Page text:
Fly Through Pluto Moon Charon's Giant Canyon in Spectacular New Video

Charon in Enhanced Color
NASA's New Horizons spacecraft obtained this high-resolution enhanced color view of Pluto's moon Charon just before the closest approach on July 14, 2015. (Image credit: NASA/Johns Hopkins University Applied Physics Laboratory/Southwest Research Institute)

Amazing new images show the enormous canyon system on Pluto's big moon Charon in unprecedented detail.

The photos were captured by NASA's New Horizons spacecraft during its historic flyby of Pluto on July 14. Mission team members combined some of the images into a new video that lets viewers fly over Charon's tortured surface.

Charon's huge chasm snakes across the moon's surface for more than 1,000 miles (1,600 kilometers). It's at least four times longer than Arizona's Grand Canyon, and twice as deep in places, New Horizons team members said. (Some parts of the Grand Canyon are more than 1 mile, or 1.6 km, deep.) [See more Pluto photos by New Horizons]

The new imagery, spectacular as it is, doesn't even capture the canyon's full extent. The series of chasms and fractures probably wraps around onto the backside of Charon, which New Horizons could not see during the close approach, NASA officials said.

"It looks like the entire crust of Charon has been split open," John Spencer, of the Southwest Research Institute in Boulder, Colorado, said in a statement today (Oct. 1).

"In respect to its size relative to Charon, this feature is much like the vast Valles Marineris canyon system on Mars," added Spencer, who is the deputy leader for New Horizon's geology, geophysics and imaging (GGI) team.

Charon is the largest of Pluto's five moons. At 750 miles (1,207 km) in diameter, Charon is about half as wide as Pluto itself. The two objects share a common center of gravity, so most researchers regard Pluto-Charon as a binary system.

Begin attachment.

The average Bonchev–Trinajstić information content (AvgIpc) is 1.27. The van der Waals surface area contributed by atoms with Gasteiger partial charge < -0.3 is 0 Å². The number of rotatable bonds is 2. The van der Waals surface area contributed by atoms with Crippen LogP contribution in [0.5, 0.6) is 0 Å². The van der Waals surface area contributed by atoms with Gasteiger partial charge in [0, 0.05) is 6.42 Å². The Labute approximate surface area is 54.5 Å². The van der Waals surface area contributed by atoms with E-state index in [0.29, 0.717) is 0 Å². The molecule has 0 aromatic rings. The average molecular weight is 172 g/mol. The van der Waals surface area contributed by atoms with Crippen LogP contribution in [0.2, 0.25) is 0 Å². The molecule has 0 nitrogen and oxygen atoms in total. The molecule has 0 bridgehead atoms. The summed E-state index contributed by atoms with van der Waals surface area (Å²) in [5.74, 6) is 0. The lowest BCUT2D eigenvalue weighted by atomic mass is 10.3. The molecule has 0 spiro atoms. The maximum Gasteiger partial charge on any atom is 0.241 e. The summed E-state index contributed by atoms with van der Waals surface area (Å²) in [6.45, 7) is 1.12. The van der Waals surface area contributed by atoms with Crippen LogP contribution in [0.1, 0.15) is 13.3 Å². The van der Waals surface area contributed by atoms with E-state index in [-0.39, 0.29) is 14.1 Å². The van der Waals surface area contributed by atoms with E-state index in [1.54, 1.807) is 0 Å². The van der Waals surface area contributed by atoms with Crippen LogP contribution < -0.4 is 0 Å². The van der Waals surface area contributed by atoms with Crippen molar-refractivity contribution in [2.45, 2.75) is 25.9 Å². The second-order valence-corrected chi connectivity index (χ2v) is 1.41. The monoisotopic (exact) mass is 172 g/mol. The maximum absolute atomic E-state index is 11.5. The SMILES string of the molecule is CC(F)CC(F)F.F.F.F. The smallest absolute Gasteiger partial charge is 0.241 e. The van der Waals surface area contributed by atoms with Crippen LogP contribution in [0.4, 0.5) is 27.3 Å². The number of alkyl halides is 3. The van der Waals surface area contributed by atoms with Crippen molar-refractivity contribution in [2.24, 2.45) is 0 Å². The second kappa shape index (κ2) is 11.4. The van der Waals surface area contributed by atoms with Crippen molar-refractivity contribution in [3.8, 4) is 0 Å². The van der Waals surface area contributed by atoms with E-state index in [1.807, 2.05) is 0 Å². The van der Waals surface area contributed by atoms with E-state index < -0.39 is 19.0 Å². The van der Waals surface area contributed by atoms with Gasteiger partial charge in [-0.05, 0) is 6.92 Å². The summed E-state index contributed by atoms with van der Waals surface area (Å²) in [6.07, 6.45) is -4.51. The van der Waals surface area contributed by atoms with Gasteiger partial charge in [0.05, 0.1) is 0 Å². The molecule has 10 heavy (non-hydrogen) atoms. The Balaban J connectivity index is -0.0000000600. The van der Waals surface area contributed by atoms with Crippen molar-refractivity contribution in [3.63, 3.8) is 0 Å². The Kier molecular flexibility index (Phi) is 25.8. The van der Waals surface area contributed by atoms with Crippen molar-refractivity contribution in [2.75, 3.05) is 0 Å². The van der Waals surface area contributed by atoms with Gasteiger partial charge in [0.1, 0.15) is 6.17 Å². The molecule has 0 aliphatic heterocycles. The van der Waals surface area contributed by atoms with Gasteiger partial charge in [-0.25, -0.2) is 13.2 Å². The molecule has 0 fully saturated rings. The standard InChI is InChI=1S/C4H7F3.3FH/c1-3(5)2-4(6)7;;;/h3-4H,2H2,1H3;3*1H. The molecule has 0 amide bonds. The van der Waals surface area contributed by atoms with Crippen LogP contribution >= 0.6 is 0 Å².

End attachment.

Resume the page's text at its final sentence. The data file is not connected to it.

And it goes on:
NASA's New Horizons spacecraft used its the Long Range Reconnaissance Imager (LORRI to obtain high-resolution images of Charon on July 14, 2015, which were combined with enhanced color from the Ralph/Multispectral Visual Imaging Camera (MVIC). (Image credit: NASA/Johns Hopkins University Applied Physics Laboratory/Southwest Research Institute)

New Horizons' flyby revealed Charon to be a surprisingly complex and varied world, complete with canyons, mountains, landslides and many other surface features.

"We thought the probability of seeing such interesting features on this satellite of a world at the far edge of our solar system was low, but I couldn't be more delighted with what we see!" Ross Beyer, an affiliate of the GGI team from the SETI (Search for Extraterrestrial Intelligence) Institute and NASA's Ames Research Center in Mountain View, California, said in the same statement.

New Horizons also discovered that on parts of Charon there are only a few craters, meaning the landscape has been resurfaced relatively recently. Mission scientists said they think water-blasting "cryovolcanoes" may be responsible.

"The team is discussing the possibility that an internal water ocean could have frozen long ago, and the resulting volume change could have led to Charon cracking open, allowing water-based lavas to reach the surface at that time," said New Horizons team member Paul Schenk, of the Lunar and Planetary Institute in Houston.

New Horizons beamed just a small fraction of its flyby data home on July 14, storing the vast majority for later transmission. That data dump began in earnest last month and will continue through the end of 2016, mission team members said.

Mission scientists received the new Charon images on Sept. 21, and they were published today.

New Horizons is currently about 3.1 billion miles (5 billion km) away from Earth and speeding farther into the Kuiper Belt, the ring of icy bodies beyond Neptune's orbit. Mission scientists will soon start positioning the probe to perform a flyby of a small Kuiper Belt object, which would occur in early 2019 if NASA approves an extended mission.

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Mike Wall
Senior Space Writer

Michael Wall is a Senior Space Writer with and joined the team in 2010. He primarily covers exoplanets, spaceflight and military space, but has been known to dabble in the space art beat. His book about the search for alien life, "Out There," was published on Nov. 13, 2018. Before becoming a science writer, Michael worked as a herpetologist and wildlife biologist. He has a Ph.D. in evolutionary biology from the University of Sydney, Australia, a bachelor's degree from the University of Arizona, and a graduate certificate in science writing from the University of California, Santa Cruz. To find out what his latest project is, you can follow Michael on Twitter.